A temporary marriage
Have you heard of a Temporary Marriage? I am considering it. It makes sense. I may need to go to Mexico to get one; or ask a clever lawyer to construct something legally binding in my country of residence. It’s a marriage contract but with a stipulated end date, at which time the split-up clauses kick in and the marriage dissolves. Unless my partner and I decide to renew the contract or enter into an Until Death Do Us Part Marriage. I like the idea for these reasons:
- I don’t believe that the human race has evolved to a man/ women relationship lasting for 60 plus years.
- I have had my babies and able to financially look after myself. I no longer feel like I need to keep an artificial hold on my partner to secure my own or my children’s future.
- I will still need a contract: there are assets and kids to consider. You can’t contract emotions or expectations, but you can forward plan the division of assets and children for when things go wrong.
The Christian-based marriage was a workable arrangement in the millennium 1870 to 1970. When the economic agreement between man and wife was simple and based on clear roles. When we died by the age of 60.
But marriage was a very different institution before this time, and has become a very different institution since. It’s tough for those of us who were born on the cusp of this change – I’m a 1970s baby, which means my value system was shaped by the clear-cut family structures of the 50s. I also hit post-school education and the workplace in the 1990s and didn’t have to think twice about being a girl when I took on the world.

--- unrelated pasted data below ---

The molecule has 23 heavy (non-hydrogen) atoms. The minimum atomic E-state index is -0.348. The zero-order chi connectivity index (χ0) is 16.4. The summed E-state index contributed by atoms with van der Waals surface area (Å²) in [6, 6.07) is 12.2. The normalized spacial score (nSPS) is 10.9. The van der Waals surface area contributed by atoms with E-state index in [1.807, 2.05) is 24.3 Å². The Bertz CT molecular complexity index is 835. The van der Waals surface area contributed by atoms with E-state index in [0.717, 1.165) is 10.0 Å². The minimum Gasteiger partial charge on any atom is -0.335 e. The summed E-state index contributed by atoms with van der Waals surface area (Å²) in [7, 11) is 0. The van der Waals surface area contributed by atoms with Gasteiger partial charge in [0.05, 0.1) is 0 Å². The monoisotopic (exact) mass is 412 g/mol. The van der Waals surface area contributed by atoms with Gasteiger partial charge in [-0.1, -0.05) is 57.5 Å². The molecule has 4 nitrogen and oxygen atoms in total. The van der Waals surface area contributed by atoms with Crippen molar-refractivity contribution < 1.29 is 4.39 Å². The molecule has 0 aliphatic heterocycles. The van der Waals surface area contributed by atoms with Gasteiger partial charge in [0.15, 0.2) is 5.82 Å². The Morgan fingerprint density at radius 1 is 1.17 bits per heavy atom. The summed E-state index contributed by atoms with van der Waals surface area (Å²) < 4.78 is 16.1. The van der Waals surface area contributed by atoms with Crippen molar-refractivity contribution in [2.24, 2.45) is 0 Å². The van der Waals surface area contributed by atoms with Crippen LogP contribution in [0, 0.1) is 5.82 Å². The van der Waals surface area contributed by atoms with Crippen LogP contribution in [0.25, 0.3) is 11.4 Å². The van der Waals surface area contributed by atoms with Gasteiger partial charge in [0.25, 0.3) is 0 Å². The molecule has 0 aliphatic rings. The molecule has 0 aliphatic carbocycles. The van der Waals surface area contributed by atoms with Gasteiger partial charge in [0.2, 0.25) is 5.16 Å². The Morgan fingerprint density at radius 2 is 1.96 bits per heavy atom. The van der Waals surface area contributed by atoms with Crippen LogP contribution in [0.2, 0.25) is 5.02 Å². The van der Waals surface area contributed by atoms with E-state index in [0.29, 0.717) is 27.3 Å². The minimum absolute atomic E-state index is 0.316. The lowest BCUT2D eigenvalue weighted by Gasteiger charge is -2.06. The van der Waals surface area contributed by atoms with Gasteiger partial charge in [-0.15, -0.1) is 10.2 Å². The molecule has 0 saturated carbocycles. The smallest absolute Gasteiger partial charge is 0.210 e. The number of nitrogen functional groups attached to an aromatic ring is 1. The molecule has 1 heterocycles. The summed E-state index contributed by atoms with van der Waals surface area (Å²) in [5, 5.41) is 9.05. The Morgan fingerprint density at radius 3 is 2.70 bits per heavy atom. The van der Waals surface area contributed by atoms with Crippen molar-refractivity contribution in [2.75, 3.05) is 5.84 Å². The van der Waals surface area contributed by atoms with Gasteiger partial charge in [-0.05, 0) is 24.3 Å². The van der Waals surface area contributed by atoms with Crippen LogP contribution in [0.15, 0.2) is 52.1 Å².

And then you get married. And have babies. And suddenly the traditional value system kicks in… Mom as the primary care-giver, with an apparent natural instinct for child-rearing. Dad brings in the fodder and protects the vulnerable. And we thrive in these roles. But for my husband and I, we didn’t. We brought different things to the table but we still expected of each other the traditional roles we had seen our parents play out. He got depressed, I got depressed, we got divorced.
So what shapes the modern marriage?
We will die by the age of 90+. This means that we have to fund a longer retirement period and two people working instead of one during the productive years starts to make sense. This also means that women hang around for longer after their cubs have forgotten who she is and we have the time and wisdom to wonder: what next? Did I really sign up with this person for 60 years?!
We can orchestrate baby-making. Women can control when they have kids, if any, and with whom. Sperm donors are an option. Infertility is on the rise. Same sex couples can conceive or adopt. The impact is dramatic – partners are asking the same questions: what’s Family Pty (Ltd)’s business model, what’s my role, who do I report to, what are my key result areas, what is my development path?
Women sell their non-mothering skills. In a demand driven global growth spurt and as the capitalist powerhouses open up, women want to be significant beyond their home structures. And there is a growing expectation for women to contribute financially to Family Pty (Ltd).
A women’s expectation of marriage has changed. She wants mutual growth; emotional, mental and physical partnership. She wants a confidant, a co-provider, a lover. I sense from his side it’s a little simpler: it’s time to settle down and to pass down his DNA in a legitimate structure. Simply put, she wants more, and is able to tap into an economic and legal system which allows her to walk out.
My experience, and I have seen it in my social circle, is that women around the 40 mark look at the man sleeping next to her and either thinks ‘this is a good transaction, we can keep growing together and I can keep working on loving this man’, or she thinks ‘WTF’? Women initiate divorce 68% of the time.
Back to the Temporary Marriage – I think I will consult with my divorce lawyer and get a draft together to stick under the nose of Mr Grey.